Getting Real with Kira Hazledine

I am blessed to have both a daughter and a son, and through their lives, they will learn unfortunate truths about our society. I feel a heavy weight as a parent when I consider the conversations we will have and the lessons they will learn, with or without my intervention. However, it is my duty to raise good human beings, and with my infant son growing quickly before my eyes, I think of the issues we will address as he gets older. He will have a duty to himself and society, because I will not raise complicit children. These are three important lessons of privilege that he will know and address, which are different than the challenges my daughter will face.

  1. He is white and male, therefore he has power.

That is the reality of our society. Simply by existing as a white male, he has an advantage over his sister. He has an advantage over anyone of color. In school he will be considered smarter, at work he will be considered confident, and among social circles he will not be a threat. These are his realities, and I will teach him to use his power to uplift others. He will understand that he got lucky drawing this genetic card and he will never act presumptuous for any success he has earned. Yes, his hard work will play a significant role, but he is already two steps ahead of women and minorities by doing absolutely nothing.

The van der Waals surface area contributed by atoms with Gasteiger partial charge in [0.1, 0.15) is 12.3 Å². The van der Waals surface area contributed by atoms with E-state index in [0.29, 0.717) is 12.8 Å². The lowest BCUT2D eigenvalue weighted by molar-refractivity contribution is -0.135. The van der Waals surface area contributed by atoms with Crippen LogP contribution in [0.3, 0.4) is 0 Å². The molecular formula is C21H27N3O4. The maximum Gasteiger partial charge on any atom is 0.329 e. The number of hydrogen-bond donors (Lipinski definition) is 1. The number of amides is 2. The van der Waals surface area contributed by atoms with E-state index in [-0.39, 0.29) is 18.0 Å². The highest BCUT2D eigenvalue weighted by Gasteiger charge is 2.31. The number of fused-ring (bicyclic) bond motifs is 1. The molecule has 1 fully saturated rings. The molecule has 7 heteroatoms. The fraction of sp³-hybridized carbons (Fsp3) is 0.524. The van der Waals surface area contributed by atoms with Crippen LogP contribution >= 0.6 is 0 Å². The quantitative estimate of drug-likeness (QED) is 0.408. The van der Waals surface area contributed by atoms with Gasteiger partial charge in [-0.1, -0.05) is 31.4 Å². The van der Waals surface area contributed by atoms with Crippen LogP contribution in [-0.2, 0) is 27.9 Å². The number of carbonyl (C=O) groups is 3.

1. He will use his voice to lift others.

My son will be taken seriously as a white male, and it is his burden to voice those that are ignored because of factors they had zero control over. He will speak for anyone who is marginalized and demand equality in unfair circumstances. He will do what is right, not what is expected, and he will never rest upon his whiteness in a bubble of ignorance. Essentially, my son will be bold enough to call “bullshit” whenever necessary.

  1. He will be an ally.

He will seek to understand the plight of others. He will not be shook when someone challenges him, claiming that his whiteness protects him. My son will agree with the obvious and then ask how he can help. My son will ask forgiveness when mistakes are made of ignorance and he will double-down on his efforts to understand and be better. He will defend women terrified to voice assault. He will stand beside minorities who can’t trust the police. He will call out his white, male friends who know they can manipulate the system and encourage them to be better, too. He will not engage in “bro code” or other societal hierarchies that protect people of privilege.

My son has privilege he was born with. It’s not his fault, and I will teach him that he should never be ashamed of who he is. His whiteness and gender are not problems but ignoring the power they grant him is. It’s time to start acknowledging the system of oppression that white males before him have built, because white males are a crucial piece of dismantling it.